This book is the second publication originating from the conference Legacy of Slavery and Indentured Labour: Past, present and future, which was organised in June 2013, by the Institute of Graduate Studies and Research (IGSR), Anton de Kom University of Suriname. The articles are grouped in four sections. Section one concentrates on indenture in the Caribbean and the IndianOcean and includes four diverse, but inter-related chapters and contributions. These reveal some newly- emerging, impressive trends in the study of indenture, essentially departing from the over used neo-slave scholarship. Not only are new concepts explored and analysed, but this section also raises unavoidable questions on previously published studies on indenture. Section two shows that there are many areas that need to be re-examined and explored in the study of indenture. The chapters in this section re-examine personal narratives of indentured labourers, the continuous connection between the Caribbean and India as well as education and Christianization of Indians in Trinidad. The result is impressive. The analysis of personal accounts or voices of indentured servants themselves certainly provides an alternative perception to archival information written mostly by the organizers of indenture. Section three in this volume focuses on ethnicity and politics. In segmented societies like Suriname, Guyana and Trinidad & Tobago institutional politics and political mobilization are mainly ethnically based. In Suriname, Trinidad & Tobago and Guyana this has led to ethnic and political tensions. These themes are explored in these three articles. Section four addresses health, medicine and spirituality – themes which, until recently, have received little attention. The first article examines the historical impact of colonialism through indentureship, on the health, health alternatives and health preferences of Indo-Trinidadians, from the period between 1845 to the present. The second examines the use of protective talismans by Indian indentured labourers and their descendants. Little or no psychological research has been done on the spiritual world of Indian immigrants, enslaved Africans and their respective descendants, with special reference to the use of talismans.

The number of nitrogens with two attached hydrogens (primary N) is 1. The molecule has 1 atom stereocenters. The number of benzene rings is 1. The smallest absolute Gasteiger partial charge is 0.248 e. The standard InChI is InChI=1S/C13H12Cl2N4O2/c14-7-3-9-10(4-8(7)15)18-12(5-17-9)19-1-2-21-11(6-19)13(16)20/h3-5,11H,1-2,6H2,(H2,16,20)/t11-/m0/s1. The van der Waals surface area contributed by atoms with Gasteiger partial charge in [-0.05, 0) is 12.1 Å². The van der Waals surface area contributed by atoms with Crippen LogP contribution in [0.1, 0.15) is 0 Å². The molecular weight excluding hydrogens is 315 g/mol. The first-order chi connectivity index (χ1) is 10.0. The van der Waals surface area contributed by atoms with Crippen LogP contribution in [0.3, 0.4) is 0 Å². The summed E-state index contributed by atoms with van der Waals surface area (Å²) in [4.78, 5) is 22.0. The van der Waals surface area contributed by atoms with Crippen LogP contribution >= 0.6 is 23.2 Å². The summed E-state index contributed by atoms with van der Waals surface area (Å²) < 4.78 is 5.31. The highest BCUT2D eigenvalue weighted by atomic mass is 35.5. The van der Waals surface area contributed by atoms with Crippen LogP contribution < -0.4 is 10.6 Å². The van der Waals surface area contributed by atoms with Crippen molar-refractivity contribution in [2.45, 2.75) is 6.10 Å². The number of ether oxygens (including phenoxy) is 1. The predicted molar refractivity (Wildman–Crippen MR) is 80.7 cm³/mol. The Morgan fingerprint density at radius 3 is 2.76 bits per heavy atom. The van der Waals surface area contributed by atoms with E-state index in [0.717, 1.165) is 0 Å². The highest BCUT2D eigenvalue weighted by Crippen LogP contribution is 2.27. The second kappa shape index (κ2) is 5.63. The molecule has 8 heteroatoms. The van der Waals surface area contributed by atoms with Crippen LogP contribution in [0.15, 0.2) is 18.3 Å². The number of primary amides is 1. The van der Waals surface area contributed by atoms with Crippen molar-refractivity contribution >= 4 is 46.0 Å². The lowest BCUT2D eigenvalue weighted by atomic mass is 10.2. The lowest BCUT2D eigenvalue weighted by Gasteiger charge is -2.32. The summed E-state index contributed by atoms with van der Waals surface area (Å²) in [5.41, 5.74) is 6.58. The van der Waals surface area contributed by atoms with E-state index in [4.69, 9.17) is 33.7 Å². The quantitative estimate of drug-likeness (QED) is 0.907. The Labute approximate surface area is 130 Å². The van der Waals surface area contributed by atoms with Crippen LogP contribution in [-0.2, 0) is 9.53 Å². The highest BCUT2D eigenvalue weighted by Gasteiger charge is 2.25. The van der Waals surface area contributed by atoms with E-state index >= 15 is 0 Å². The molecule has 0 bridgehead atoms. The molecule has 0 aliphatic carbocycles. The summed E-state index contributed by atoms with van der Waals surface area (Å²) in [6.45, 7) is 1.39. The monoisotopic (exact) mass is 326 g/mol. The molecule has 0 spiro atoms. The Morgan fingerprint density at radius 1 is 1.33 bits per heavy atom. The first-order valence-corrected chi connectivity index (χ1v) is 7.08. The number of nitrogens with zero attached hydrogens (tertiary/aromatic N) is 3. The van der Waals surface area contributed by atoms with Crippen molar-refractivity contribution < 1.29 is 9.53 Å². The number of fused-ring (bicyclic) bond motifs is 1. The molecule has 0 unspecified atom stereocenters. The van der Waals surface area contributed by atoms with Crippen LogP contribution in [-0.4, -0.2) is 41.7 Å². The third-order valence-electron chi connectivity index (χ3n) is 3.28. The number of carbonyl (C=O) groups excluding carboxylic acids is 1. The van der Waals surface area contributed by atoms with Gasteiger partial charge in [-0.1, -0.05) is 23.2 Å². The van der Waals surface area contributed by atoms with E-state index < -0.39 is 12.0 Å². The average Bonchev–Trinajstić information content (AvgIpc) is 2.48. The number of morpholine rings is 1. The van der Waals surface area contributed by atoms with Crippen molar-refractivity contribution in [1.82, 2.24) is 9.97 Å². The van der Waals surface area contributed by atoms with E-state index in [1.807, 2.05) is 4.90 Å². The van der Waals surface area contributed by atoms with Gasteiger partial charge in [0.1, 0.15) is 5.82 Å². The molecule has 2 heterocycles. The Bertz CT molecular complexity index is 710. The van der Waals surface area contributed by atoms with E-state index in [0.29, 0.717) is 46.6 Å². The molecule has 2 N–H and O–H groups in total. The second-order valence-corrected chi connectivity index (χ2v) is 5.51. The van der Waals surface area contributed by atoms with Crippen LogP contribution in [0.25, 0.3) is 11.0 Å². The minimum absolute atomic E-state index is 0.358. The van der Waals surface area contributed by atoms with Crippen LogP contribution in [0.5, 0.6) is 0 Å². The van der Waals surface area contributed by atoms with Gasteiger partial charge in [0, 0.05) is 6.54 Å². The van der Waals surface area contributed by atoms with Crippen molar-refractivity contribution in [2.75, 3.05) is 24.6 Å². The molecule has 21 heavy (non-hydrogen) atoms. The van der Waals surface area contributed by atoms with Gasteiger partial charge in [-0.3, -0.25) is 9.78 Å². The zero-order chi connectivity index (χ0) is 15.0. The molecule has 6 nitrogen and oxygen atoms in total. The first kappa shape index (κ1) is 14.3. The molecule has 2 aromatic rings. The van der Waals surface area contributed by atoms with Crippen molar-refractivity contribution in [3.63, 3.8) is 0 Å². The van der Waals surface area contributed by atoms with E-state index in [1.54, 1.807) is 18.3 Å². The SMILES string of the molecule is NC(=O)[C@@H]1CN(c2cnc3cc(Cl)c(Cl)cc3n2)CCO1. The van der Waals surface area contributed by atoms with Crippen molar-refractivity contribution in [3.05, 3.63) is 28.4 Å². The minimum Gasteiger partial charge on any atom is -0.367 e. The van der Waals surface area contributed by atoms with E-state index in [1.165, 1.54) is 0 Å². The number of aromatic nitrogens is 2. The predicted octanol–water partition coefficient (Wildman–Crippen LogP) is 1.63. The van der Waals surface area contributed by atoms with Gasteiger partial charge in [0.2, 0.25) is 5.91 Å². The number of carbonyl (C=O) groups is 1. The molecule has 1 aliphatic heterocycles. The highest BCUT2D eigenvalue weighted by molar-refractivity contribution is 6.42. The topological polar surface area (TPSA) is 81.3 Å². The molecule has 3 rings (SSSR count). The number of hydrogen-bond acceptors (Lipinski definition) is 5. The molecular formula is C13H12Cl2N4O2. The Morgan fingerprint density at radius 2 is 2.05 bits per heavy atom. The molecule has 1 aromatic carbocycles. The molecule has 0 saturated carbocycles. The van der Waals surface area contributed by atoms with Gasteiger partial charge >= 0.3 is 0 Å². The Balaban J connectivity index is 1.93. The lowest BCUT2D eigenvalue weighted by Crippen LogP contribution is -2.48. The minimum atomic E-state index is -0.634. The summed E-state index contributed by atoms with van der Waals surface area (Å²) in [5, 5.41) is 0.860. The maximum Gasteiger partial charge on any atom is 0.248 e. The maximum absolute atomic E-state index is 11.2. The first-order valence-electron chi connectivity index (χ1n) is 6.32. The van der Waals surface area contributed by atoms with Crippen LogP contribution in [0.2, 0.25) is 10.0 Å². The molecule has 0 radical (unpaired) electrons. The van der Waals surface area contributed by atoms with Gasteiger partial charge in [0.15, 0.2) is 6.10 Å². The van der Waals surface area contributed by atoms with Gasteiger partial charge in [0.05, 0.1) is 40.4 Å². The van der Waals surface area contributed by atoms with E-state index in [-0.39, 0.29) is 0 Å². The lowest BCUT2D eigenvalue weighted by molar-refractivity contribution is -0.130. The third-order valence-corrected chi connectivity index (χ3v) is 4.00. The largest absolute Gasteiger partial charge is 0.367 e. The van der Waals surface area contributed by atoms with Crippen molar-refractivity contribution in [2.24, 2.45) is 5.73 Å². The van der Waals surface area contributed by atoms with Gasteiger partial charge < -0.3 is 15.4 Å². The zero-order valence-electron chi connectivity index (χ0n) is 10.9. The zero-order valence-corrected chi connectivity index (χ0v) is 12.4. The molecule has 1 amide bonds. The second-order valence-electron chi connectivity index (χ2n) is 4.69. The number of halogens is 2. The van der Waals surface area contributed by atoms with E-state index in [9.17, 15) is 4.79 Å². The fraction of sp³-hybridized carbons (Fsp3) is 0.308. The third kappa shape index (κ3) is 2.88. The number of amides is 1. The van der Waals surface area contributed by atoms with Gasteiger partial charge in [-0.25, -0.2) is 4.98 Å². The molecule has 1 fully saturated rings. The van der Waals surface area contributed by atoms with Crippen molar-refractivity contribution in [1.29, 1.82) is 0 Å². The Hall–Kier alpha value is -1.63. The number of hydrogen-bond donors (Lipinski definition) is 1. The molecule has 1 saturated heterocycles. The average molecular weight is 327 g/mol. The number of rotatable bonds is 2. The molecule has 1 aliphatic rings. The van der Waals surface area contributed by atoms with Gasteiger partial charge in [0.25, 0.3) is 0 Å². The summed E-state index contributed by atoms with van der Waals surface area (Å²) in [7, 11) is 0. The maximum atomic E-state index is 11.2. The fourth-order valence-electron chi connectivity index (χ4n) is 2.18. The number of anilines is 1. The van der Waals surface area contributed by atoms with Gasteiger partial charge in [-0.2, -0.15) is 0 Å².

Historical and Contemporary Aspects of Migration and Diaspora
Author: Maurits S. Hassankhan,Lomarsh Roopnarine,Hans Ramsoedh
150 Years of Indians in Trinidad
Author: Mahin Gosine,Noor Kumar Mahabir,Dipak Malik
Category: East Indians
This book is the first publication originating from the conference Legacy of Slavery and Indentured Labour: Past, Present and Future, which was organised in June 2013, by the Institute of Graduate Studies and Research (IGSR), Anton de Kom University of Suriname.
Historical and Contemporary Issues in Suriname and the Caribbean
Author: Maurits S. Hassankhan,Lomarsh Roopnarine,Cheryl White,Radica Mahase
Category: Social Science
This book is the third publication originating from the conference Legacy of Slavery and Indentured Labour: Past, present and future, which was organised in June 2013 by the Institute of Graduate Studies and Research (IGSR), Anton de Kom University of Suriname.
Past and Present
Author: Maurits S. Hassankhan,Lomarsh Roopnarine,Radica Mahase
This book is the first comprehensive analysis of Denmark’s solitary experiment with Indian indentured labor on St. Croix during the second half of the nineteenth century. The book focuses on the recruitment, transportation, plantation labor, re-indenture, repatriation, remittances and abolition of Indian indentured experience on the island. In doing so, Roopnarine has produced a compelling narrative on Indian indenture. The laborers challenged and responded accordingly to their daily indentured existence using their cultural strengths to cohere and co-exist in a planter-dominated environment. Laborers had to create opportunities for themselves using their homeland customs without losing the focus that someday they would return home. Indentured Indians understood that the plantation system would not be flexible to them but rather they had to be flexible to plantation system. Roopnarine’s concise analysis has moved Indian indenture from the margin to mainstream not only in the historiography of the Danish West Indies, but also in the wider Caribbean where Indians were indentured.